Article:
If super-villains read as many comic books at Mark Millar they would be renewing their passports instead of stewing inside Arkham Asylum or Ryker’s Island.
“Here is something I’ve wondered ever since I was a kid: Why do super-villains always commit crimes n Metropolis, Gotham and New York City when Batman, Superman and Spider-Man are there?” asked Millar, the Scottish writer of “Kick Ass” and “Wanted.” He added: “The entire cast of the Avengers live in New York so if I were a super-villain I’d go somewhere I’m less likely to bump into Captain America. That’s the basic conceit of ‘Supercrooks.'”
“Supercrooks” arrives on comics shelves this Wednesday and, above, you’ll find an exclusive preview of the first 10 pages. For this tale of bad-guy tourism, Millar reteams with his “Superior” co-creator, Leinil Yu. “Just about the best artist in the business,” Millar said of his Phillipines-based collaborator. “I can’t believe my luck getting to work with him on a second project.”
Just as “Kick Ass” was constructed simultaneously as a comic book and film project, this new creative venture is already headed for the screen before it reaches the published page. “I’m teaming up with my old ‘Wanted’ producer Marc Platt for this one and Oscar-nominated Spanish director Nacho Vigalondo has been brought in to helm the film. Nacho and I are good friends and I’ve loved him since I saw his Spanish language time-travel movie “Time Crimes” a few years ago. He and I finished the screenplay for ‘Supercrooks’ late last year and we’re all extremely happy with how it’s turned out. He just released ‘Extraterrestrial,’ his Spanish language alien invasion movie, and this was a huge hit at all the film festivals recently.”You’ll be hearing more about the film endeavor soon but, just listening to Millar describe the story conceit, it’s clear that decades of comic-book passion informed his newest project.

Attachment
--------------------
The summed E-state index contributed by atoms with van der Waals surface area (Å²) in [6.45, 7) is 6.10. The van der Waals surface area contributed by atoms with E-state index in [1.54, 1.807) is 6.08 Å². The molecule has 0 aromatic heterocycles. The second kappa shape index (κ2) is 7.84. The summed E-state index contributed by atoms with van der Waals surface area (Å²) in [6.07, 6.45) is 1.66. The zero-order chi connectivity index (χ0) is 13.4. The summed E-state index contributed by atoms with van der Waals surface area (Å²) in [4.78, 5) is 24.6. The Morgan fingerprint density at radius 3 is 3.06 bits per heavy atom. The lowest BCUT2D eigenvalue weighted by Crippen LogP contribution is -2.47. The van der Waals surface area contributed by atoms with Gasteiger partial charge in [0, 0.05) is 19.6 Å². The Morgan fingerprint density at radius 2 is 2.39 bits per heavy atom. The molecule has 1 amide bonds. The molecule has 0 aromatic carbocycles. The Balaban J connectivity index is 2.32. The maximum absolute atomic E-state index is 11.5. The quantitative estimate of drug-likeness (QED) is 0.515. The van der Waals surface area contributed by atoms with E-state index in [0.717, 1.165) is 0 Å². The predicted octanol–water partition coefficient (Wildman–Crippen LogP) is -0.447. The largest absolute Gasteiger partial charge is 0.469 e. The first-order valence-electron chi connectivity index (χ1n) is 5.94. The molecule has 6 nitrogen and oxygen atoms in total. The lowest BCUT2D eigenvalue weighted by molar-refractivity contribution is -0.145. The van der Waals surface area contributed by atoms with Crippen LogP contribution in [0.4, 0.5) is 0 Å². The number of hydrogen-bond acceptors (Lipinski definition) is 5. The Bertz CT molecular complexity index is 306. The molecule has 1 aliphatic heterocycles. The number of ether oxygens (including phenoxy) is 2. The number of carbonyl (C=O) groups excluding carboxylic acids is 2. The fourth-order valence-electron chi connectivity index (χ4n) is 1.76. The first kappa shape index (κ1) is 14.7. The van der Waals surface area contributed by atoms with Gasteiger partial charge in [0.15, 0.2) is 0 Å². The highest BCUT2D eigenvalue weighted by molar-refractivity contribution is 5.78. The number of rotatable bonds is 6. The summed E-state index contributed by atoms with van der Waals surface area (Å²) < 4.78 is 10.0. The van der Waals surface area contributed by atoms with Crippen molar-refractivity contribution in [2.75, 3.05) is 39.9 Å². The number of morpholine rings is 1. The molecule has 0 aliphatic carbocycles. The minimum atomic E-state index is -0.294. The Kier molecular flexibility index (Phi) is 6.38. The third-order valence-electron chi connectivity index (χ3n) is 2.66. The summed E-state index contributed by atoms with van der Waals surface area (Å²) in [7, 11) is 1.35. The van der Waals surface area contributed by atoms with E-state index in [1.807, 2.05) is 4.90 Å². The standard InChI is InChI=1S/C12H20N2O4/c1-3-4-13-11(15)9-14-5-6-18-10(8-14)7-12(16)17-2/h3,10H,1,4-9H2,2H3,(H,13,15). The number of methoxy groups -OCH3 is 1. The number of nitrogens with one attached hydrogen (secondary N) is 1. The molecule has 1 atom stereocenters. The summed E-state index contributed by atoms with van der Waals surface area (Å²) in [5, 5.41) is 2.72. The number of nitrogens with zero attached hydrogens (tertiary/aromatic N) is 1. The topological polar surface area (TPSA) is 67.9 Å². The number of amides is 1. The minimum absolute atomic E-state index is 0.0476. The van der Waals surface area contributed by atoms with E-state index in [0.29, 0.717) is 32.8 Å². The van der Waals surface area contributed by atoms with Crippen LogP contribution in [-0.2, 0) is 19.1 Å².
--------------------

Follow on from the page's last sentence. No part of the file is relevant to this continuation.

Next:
“A gang of super-villains decide to go and pull the biggest heist of their career in Spain because, let’s face it, there’s no Captain Spain,” Millar said in an email interview. “Stylistically, it’s like a Guy Ritchie movie or ‘Thunderbolt and Lightfoot,’ a gang of very likeable, blue collar thieves who just hit on a good idea and try to make some dough after years of getting busted by the superheroes. It’s basically the X-Men meets Ocean’s 11 and I think that’s what excited Platt’s office because it’s a great chance for a big ensemble cast and I always like these fish out of water stories. American super-villains trying to pull a job in Spain just kind of writes itself.”
Of the preview pages, he added: “The sequence illustrates how hard it really is for super-villains in a country crowded out by costumed heroes just eager to put them in jail. This is what has our lead, Johnny Bolt, sitting in his prison cell and coming up with the notion of going somewhere else for a change. It’s an incredibly obvious idea when you hear it. I’m surprised nobody’s ever thought of it before. It’s exactly what I’d do if I were a supervillain.”
— Geoff Boucher